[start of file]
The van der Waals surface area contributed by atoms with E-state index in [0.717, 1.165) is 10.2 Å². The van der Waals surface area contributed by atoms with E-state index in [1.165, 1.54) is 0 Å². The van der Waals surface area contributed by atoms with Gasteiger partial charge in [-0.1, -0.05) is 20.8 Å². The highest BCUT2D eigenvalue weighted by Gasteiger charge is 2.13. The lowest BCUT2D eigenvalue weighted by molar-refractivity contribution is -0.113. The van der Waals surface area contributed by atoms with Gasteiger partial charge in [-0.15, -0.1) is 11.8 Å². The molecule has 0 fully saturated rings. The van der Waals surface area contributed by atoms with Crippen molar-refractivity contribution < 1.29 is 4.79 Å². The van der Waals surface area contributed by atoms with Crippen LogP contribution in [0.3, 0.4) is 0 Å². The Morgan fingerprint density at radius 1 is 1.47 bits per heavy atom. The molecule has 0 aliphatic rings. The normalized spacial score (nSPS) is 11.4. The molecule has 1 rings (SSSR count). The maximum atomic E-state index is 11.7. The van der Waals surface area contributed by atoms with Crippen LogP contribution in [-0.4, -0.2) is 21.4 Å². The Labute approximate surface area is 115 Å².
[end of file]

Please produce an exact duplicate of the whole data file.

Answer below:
The van der Waals surface area contributed by atoms with E-state index in [0.717, 1.165) is 10.2 Å². The van der Waals surface area contributed by atoms with E-state index in [1.165, 1.54) is 0 Å². The van der Waals surface area contributed by atoms with Gasteiger partial charge in [-0.1, -0.05) is 20.8 Å². The highest BCUT2D eigenvalue weighted by Gasteiger charge is 2.13. The lowest BCUT2D eigenvalue weighted by molar-refractivity contribution is -0.113. The van der Waals surface area contributed by atoms with Gasteiger partial charge in [-0.15, -0.1) is 11.8 Å². The molecule has 0 fully saturated rings. The van der Waals surface area contributed by atoms with Crippen molar-refractivity contribution < 1.29 is 4.79 Å². The van der Waals surface area contributed by atoms with Crippen LogP contribution in [0.3, 0.4) is 0 Å². The Morgan fingerprint density at radius 1 is 1.47 bits per heavy atom. The molecule has 0 aliphatic rings. The normalized spacial score (nSPS) is 11.4. The molecule has 1 rings (SSSR count). The maximum atomic E-state index is 11.7. The van der Waals surface area contributed by atoms with Crippen LogP contribution in [-0.4, -0.2) is 21.4 Å². The Labute approximate surface area is 115 Å².